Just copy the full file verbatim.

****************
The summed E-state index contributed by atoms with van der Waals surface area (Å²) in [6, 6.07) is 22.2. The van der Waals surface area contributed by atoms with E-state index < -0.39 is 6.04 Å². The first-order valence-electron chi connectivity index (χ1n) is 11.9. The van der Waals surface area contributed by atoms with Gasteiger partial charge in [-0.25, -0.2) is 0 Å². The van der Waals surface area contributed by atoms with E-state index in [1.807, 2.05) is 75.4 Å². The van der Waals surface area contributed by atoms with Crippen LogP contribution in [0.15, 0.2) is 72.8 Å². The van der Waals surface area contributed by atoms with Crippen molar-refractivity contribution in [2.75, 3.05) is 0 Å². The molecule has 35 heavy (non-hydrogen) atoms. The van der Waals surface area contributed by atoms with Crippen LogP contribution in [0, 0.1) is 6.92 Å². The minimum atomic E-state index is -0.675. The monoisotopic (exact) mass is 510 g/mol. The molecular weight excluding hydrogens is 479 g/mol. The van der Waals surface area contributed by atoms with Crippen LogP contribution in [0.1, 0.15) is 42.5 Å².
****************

The summed E-state index contributed by atoms with van der Waals surface area (Å²) in [6, 6.07) is 22.2. The van der Waals surface area contributed by atoms with E-state index < -0.39 is 6.04 Å². The first-order valence-electron chi connectivity index (χ1n) is 11.9. The van der Waals surface area contributed by atoms with Gasteiger partial charge in [-0.25, -0.2) is 0 Å². The van der Waals surface area contributed by atoms with E-state index in [1.807, 2.05) is 75.4 Å². The van der Waals surface area contributed by atoms with Crippen LogP contribution in [0.15, 0.2) is 72.8 Å². The van der Waals surface area contributed by atoms with Crippen molar-refractivity contribution in [2.75, 3.05) is 0 Å². The molecule has 35 heavy (non-hydrogen) atoms. The van der Waals surface area contributed by atoms with Crippen LogP contribution in [0, 0.1) is 6.92 Å². The minimum atomic E-state index is -0.675. The monoisotopic (exact) mass is 510 g/mol. The molecular weight excluding hydrogens is 479 g/mol. The van der Waals surface area contributed by atoms with Crippen LogP contribution in [0.1, 0.15) is 42.5 Å².